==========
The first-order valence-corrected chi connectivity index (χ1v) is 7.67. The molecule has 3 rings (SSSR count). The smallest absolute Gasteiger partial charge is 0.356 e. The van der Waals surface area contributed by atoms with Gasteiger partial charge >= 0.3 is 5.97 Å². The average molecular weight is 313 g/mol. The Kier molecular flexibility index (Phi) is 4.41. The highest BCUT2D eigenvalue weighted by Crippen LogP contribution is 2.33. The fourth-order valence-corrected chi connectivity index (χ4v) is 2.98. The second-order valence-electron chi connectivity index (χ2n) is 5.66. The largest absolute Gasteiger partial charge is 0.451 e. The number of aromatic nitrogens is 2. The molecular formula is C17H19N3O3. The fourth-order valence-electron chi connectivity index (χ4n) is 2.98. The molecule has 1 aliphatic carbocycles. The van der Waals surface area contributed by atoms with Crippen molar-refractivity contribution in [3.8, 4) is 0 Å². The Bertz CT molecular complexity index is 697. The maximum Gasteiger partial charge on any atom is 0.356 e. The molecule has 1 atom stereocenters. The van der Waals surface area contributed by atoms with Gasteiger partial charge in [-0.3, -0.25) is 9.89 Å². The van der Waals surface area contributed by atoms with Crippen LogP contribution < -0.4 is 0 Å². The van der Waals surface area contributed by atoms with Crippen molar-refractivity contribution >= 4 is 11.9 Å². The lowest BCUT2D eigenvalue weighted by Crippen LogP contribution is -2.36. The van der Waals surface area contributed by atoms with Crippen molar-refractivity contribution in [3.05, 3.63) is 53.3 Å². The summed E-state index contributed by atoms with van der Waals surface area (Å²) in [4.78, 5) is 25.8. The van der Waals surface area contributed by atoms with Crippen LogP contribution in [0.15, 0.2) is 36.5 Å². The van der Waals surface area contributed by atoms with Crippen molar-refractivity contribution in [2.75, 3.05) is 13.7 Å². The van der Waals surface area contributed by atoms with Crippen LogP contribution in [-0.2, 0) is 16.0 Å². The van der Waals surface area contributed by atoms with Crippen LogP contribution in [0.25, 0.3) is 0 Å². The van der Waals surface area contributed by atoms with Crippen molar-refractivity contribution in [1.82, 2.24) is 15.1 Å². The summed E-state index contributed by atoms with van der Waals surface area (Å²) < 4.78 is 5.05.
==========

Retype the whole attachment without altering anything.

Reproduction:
The first-order valence-corrected chi connectivity index (χ1v) is 7.67. The molecule has 3 rings (SSSR count). The smallest absolute Gasteiger partial charge is 0.356 e. The van der Waals surface area contributed by atoms with Gasteiger partial charge >= 0.3 is 5.97 Å². The average molecular weight is 313 g/mol. The Kier molecular flexibility index (Phi) is 4.41. The highest BCUT2D eigenvalue weighted by Crippen LogP contribution is 2.33. The fourth-order valence-corrected chi connectivity index (χ4v) is 2.98. The second-order valence-electron chi connectivity index (χ2n) is 5.66. The largest absolute Gasteiger partial charge is 0.451 e. The number of aromatic nitrogens is 2. The molecular formula is C17H19N3O3. The fourth-order valence-electron chi connectivity index (χ4n) is 2.98. The molecule has 1 aliphatic carbocycles. The van der Waals surface area contributed by atoms with Crippen molar-refractivity contribution in [3.8, 4) is 0 Å². The Bertz CT molecular complexity index is 697. The maximum Gasteiger partial charge on any atom is 0.356 e. The molecule has 1 atom stereocenters. The van der Waals surface area contributed by atoms with Gasteiger partial charge in [-0.3, -0.25) is 9.89 Å². The van der Waals surface area contributed by atoms with Crippen LogP contribution < -0.4 is 0 Å². The van der Waals surface area contributed by atoms with Crippen molar-refractivity contribution >= 4 is 11.9 Å². The lowest BCUT2D eigenvalue weighted by Crippen LogP contribution is -2.36. The van der Waals surface area contributed by atoms with Crippen molar-refractivity contribution in [3.05, 3.63) is 53.3 Å². The summed E-state index contributed by atoms with van der Waals surface area (Å²) in [4.78, 5) is 25.8. The van der Waals surface area contributed by atoms with Crippen LogP contribution in [0.15, 0.2) is 36.5 Å². The van der Waals surface area contributed by atoms with Crippen molar-refractivity contribution in [2.75, 3.05) is 13.7 Å². The van der Waals surface area contributed by atoms with Crippen LogP contribution in [-0.2, 0) is 16.0 Å². The van der Waals surface area contributed by atoms with Crippen LogP contribution in [0.25, 0.3) is 0 Å². The van der Waals surface area contributed by atoms with Crippen molar-refractivity contribution in [1.82, 2.24) is 15.1 Å². The summed E-state index contributed by atoms with van der Waals surface area (Å²) < 4.78 is 5.05.